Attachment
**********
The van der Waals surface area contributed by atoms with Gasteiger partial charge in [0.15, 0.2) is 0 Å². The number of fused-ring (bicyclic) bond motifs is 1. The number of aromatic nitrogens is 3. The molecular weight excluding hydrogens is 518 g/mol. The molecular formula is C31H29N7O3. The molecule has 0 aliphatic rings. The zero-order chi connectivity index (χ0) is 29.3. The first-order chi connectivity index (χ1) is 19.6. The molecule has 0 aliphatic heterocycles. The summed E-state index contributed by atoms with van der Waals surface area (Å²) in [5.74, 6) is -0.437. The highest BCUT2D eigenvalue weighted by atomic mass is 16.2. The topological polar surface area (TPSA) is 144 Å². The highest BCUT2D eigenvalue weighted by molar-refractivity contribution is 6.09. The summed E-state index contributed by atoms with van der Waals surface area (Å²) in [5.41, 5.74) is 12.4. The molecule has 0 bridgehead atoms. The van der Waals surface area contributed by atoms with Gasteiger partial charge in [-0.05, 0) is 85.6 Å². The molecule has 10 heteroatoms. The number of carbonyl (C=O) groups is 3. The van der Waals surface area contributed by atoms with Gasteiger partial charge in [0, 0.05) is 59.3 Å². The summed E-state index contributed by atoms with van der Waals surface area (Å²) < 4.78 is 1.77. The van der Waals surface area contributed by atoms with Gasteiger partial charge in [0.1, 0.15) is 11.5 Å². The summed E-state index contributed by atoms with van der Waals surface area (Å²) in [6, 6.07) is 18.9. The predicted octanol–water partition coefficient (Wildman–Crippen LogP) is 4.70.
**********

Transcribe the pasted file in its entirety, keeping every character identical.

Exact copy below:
The van der Waals surface area contributed by atoms with Gasteiger partial charge in [0.15, 0.2) is 0 Å². The number of fused-ring (bicyclic) bond motifs is 1. The number of aromatic nitrogens is 3. The molecular weight excluding hydrogens is 518 g/mol. The molecular formula is C31H29N7O3. The molecule has 0 aliphatic rings. The zero-order chi connectivity index (χ0) is 29.3. The first-order chi connectivity index (χ1) is 19.6. The molecule has 0 aliphatic heterocycles. The summed E-state index contributed by atoms with van der Waals surface area (Å²) in [5.74, 6) is -0.437. The highest BCUT2D eigenvalue weighted by atomic mass is 16.2. The topological polar surface area (TPSA) is 144 Å². The highest BCUT2D eigenvalue weighted by molar-refractivity contribution is 6.09. The summed E-state index contributed by atoms with van der Waals surface area (Å²) in [5.41, 5.74) is 12.4. The molecule has 0 bridgehead atoms. The van der Waals surface area contributed by atoms with Gasteiger partial charge in [-0.05, 0) is 85.6 Å². The molecule has 10 heteroatoms. The number of carbonyl (C=O) groups is 3. The van der Waals surface area contributed by atoms with Gasteiger partial charge in [0, 0.05) is 59.3 Å². The summed E-state index contributed by atoms with van der Waals surface area (Å²) < 4.78 is 1.77. The van der Waals surface area contributed by atoms with Gasteiger partial charge in [0.1, 0.15) is 11.5 Å². The summed E-state index contributed by atoms with van der Waals surface area (Å²) in [6, 6.07) is 18.9. The predicted octanol–water partition coefficient (Wildman–Crippen LogP) is 4.70.